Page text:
We know that what we eat affects our physical health, but did you know it has a huge impact on our mental health too?

When we talk about an illness such as diabetes, cancer, high blood pressure, or heart disease, usually one of the first things a health professional explains is how nutrition can directly impact these medical conditions. There are some foods that increase your risk of acquiring disease, and some that decrease. The same goes for mental health. Although scientists still have a lot more to explore regarding the connections between food and mental health, we have compiled what research has shown thus far.

DIET is defined as “the kinds of food that a person, animal, or community habitually eats.”

Note: Sometimes ‘healthier’ foods are more expensive and aren’t compatible with some people’s budgets. TNDF is here to try and remedy that. If you are in need of food or for more information on how our programs can benefit you, please contact us.

Disclaimer: changing your dietary pattern will not act as a cure for mental illness, it is only suggested to take care of your overall mental health. Though nutrition can be incorporated into a care plan, it is not a substitution for medication or other treatments.

Here’s what we know:

CULTURE

It’s easy to get consumed in our own familiar flavours and comfort foods that we become blind to the benefit of non-Western diets.

Two cultures that stand out in terms of the connection between food and mental health are the Mediterranean and Japanese diets. One study showed that the risk of depression was 25% to 35% lower among participants who ate a Mediterranean and Japanese diet compared to a traditional Western diet!

The predominant foods consumed in these cultures include:

  • Local Fruits and Vegetables
  • Legumes
  • Nuts
  • Beans
  • Cereals
  • Whole, unprocessed grains
  • Fish/Seafood
  • Unsaturated fats (olive oil)
  • Limited processed and refined foods and sugar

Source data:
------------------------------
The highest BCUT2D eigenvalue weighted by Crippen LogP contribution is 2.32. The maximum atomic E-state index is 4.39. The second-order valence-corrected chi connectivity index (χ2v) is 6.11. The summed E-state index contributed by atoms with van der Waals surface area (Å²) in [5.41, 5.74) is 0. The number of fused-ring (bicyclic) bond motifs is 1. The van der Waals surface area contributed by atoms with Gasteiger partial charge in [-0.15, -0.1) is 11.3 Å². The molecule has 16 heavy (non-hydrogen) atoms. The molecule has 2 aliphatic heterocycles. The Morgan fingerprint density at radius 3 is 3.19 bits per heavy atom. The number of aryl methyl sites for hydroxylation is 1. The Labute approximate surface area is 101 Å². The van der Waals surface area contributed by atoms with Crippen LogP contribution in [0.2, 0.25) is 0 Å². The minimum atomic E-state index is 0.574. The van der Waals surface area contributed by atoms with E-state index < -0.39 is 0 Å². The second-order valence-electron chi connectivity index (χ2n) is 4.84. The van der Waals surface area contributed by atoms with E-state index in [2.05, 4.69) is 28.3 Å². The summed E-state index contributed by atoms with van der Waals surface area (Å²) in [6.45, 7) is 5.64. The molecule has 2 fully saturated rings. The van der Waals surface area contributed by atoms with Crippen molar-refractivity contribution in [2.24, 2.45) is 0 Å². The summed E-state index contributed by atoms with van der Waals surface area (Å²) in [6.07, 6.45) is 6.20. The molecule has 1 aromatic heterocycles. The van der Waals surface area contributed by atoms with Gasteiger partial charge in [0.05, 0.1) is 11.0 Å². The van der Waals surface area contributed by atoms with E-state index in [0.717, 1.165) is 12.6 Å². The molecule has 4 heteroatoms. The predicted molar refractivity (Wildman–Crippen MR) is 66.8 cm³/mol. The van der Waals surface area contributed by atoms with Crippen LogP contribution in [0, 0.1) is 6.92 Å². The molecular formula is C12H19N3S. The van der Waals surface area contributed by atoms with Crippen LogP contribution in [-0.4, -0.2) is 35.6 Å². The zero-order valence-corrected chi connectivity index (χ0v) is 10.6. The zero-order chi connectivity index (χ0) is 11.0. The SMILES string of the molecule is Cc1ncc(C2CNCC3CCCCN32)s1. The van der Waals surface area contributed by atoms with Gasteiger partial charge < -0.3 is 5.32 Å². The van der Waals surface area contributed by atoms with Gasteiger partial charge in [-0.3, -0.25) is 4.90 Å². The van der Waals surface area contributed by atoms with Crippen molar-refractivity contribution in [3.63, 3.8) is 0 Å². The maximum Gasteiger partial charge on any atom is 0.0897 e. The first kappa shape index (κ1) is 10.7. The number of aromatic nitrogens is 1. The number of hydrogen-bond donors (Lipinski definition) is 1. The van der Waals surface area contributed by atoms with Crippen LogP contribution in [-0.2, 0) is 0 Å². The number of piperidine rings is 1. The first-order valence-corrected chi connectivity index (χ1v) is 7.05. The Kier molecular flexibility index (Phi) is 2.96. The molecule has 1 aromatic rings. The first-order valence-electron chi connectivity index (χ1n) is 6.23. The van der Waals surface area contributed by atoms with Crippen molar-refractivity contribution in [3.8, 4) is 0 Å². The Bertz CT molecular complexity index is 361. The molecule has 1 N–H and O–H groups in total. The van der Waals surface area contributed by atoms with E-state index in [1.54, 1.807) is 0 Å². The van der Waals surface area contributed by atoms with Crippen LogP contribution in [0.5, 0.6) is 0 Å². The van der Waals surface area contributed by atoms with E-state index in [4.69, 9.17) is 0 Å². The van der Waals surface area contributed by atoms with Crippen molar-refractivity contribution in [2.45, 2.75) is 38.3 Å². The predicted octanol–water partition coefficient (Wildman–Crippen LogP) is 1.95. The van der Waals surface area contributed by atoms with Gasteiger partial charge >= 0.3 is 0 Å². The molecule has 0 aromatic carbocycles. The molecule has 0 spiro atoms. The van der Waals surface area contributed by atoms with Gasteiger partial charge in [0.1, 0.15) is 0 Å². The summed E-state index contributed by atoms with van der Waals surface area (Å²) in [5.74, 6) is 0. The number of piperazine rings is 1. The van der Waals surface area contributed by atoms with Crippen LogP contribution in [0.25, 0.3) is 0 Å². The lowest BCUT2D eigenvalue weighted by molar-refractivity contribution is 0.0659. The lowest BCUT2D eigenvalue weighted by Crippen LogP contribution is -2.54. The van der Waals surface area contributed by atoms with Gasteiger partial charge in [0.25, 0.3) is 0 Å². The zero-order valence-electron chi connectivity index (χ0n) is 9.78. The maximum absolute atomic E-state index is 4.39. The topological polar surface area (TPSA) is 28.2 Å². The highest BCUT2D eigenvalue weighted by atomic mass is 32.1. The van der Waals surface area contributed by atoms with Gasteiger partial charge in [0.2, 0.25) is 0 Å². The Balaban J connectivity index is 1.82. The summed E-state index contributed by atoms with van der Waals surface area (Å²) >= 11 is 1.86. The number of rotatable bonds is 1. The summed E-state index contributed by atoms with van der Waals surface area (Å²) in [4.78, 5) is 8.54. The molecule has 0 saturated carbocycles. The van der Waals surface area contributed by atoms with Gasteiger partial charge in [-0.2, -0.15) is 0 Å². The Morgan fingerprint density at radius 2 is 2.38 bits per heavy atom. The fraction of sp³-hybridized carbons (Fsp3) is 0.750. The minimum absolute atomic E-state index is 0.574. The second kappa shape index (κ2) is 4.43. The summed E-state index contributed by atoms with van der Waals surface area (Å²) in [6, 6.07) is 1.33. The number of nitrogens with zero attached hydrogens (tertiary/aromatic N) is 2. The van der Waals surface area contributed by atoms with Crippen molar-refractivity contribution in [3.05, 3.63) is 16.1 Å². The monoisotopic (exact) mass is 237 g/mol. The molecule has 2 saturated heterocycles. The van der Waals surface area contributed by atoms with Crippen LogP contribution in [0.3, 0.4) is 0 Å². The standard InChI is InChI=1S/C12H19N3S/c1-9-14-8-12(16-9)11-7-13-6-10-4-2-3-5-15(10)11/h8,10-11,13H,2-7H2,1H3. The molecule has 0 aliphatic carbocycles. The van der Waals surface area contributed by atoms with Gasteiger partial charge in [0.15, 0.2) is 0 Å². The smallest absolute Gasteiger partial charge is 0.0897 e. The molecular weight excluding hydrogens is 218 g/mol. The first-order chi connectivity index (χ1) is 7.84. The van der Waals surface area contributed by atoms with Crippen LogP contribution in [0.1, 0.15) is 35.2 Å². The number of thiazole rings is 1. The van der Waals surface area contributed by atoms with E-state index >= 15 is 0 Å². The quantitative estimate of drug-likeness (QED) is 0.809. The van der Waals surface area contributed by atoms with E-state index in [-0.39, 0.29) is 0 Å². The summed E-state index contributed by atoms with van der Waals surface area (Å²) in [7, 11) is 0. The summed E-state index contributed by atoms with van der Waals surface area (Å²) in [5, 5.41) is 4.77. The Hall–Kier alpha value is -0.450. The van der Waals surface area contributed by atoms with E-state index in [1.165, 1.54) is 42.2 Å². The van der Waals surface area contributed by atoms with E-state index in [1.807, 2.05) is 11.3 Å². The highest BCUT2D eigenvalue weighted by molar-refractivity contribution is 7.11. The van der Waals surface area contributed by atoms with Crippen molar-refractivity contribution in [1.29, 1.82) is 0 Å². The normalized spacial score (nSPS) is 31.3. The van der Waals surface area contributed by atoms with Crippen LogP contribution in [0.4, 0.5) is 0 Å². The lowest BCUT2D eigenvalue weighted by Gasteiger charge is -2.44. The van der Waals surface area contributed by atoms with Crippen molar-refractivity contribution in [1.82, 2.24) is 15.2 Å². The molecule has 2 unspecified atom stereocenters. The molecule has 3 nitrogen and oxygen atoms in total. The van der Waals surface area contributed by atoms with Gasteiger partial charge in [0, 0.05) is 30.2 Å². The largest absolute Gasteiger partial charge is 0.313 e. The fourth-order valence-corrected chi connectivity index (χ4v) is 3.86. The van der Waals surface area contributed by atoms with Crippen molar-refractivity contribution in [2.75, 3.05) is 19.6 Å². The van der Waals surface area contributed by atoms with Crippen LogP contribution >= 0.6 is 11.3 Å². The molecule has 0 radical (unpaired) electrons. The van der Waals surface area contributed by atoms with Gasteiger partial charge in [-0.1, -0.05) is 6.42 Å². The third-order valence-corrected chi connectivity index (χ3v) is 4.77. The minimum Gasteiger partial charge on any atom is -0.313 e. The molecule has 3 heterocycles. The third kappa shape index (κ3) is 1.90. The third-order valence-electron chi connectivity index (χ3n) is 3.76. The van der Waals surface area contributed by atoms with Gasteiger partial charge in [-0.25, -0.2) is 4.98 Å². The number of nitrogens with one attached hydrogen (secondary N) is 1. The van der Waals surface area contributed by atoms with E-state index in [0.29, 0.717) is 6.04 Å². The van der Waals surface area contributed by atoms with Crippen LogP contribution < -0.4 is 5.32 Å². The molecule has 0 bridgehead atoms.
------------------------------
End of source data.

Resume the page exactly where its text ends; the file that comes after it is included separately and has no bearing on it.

Bonus: Lots of physical activity!

 

Japanese Diet Pyramid

 

Intake of the above varieties of food from an early age is beneficial, as diets of high levels of saturated fats, refined carbohydrates, and processed food products is associated with adverse mental health in children and adolescents.

Sources: MentalHealth.org, CAMH

GUT HEALTH

Our gut has trillions of good bacteria, which keep the bad germs away and regulate our immune system, protecting us against viruses. This good bacteria also reduces inflammation in our bodies – and low inflammation boosts our mood and cognitive functioning!

One way to increase beneficial gut bacteria is to consume probiotics! Probiotics are living mechanisms found naturally in foods.

Examples of foods with probiotics include:

  • Yogurt
  • Fermented Sauerkraut
  • Fermented Pickles
  • Kombucha
  • Miso Soup
  • Cottage Cheese
  • Sourdough Bread
  • Limit foods in high fats and high sugars, which are harmful to gut health

Serotonin is a neurotransmitter that regulates mood, well-being, and anxiety. It is often referred to as the “feel good hormone”. Approximately 95% of serotonin is produced in gastrointestinal tract, so not only does it help us digest food properly, it also guides our emotions, which is influenced by our good gut bacteria!

Healthy gut = healthy mind!

Sources: WebMD, Harvard  

NUTRIENTS

Nutrients provide us with energy, a stronger ability to focus, build self-esteem, and enhance our mood. Studies have found that people who have a mental illness, particularly depression, typically have low levels of the following key vitamins, minerals, and fatty acids: